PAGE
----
Taking a step back, you notice it may be possible to instead combine much of this into a single interface, which has numerous benefits:
- Reduces the cognitive load – users only have to contemplate a single tool.
- Obfuscates template complexity – editing things like tags and categories directly becomes central to the experience, which is more intuitive than working with obscure templates like
- Features like the Blog are compartmentalised into a collection of templates. It’s easy to envisage this scaling up to a full-blown custom post type creation UI.
Here’s a video example that demonstrates the following flow:
- Adding a page (using a pattern to get started quickly)
- Moving that page into the main navigation menu
- Adding Blog section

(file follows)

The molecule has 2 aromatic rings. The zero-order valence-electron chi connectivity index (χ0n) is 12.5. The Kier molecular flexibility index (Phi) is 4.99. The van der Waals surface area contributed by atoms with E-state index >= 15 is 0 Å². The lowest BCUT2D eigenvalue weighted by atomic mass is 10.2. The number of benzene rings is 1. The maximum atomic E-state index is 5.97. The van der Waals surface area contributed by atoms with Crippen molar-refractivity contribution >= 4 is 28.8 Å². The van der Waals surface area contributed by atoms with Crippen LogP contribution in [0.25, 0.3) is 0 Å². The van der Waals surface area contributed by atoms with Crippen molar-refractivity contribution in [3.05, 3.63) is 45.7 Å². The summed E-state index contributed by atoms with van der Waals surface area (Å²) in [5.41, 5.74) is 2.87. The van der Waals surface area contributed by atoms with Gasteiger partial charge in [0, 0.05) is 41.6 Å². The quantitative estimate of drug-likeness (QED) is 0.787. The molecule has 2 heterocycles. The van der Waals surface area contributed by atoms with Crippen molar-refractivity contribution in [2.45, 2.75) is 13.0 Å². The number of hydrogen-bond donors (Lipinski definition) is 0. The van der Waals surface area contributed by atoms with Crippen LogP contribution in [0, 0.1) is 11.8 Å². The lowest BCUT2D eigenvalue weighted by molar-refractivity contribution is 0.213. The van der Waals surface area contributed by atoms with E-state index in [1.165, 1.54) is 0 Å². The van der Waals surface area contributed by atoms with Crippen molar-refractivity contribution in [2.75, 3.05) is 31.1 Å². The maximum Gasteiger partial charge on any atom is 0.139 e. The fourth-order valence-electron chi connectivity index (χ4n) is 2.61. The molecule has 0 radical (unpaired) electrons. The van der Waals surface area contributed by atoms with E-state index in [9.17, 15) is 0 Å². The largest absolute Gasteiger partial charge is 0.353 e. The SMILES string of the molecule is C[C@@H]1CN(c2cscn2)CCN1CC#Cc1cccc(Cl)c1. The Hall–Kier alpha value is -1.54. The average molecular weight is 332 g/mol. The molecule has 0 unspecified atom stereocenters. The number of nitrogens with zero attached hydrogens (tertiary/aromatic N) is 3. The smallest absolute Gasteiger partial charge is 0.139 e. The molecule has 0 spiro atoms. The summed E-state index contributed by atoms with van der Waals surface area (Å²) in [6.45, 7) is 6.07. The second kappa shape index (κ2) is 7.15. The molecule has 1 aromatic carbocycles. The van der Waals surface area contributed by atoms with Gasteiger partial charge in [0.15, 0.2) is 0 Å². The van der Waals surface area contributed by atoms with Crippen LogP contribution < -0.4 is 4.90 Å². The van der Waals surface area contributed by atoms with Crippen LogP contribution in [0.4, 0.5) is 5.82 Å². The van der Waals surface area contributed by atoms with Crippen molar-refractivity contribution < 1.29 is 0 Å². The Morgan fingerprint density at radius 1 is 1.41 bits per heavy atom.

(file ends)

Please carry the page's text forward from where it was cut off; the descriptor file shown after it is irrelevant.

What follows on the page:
- Viewing the blog archive (
- Viewing a single post (
- Viewing a post category (
- Adding a post category to main navigation menu
At any point it’s possible to edit the view in the frame on the right-hand side of the screen. This makes it very simple to update archives that are otherwise not surfaced in the UI.
One potential drawback to this approach is the placement of entities that are not included in the main navigation. The ‘Other pages’ section could get quite large on sites with lots of content.
Another consideration is how to handle the management of additional navigation menus. It makes sense for the main navigation to be the only one surfaced in this UI, but it should still be possible to add/edit other menus. An argument can be made that browse-ability makes it easy to locate and edit a menu directly, but menus aren’t always in use which means they still need a dedicated edit view. Alternatively, it may be time to consider making navigation menus template parts with a new semantic area. Much of the existing infrastructure exists to make this a reality, but the switch may not be trivial.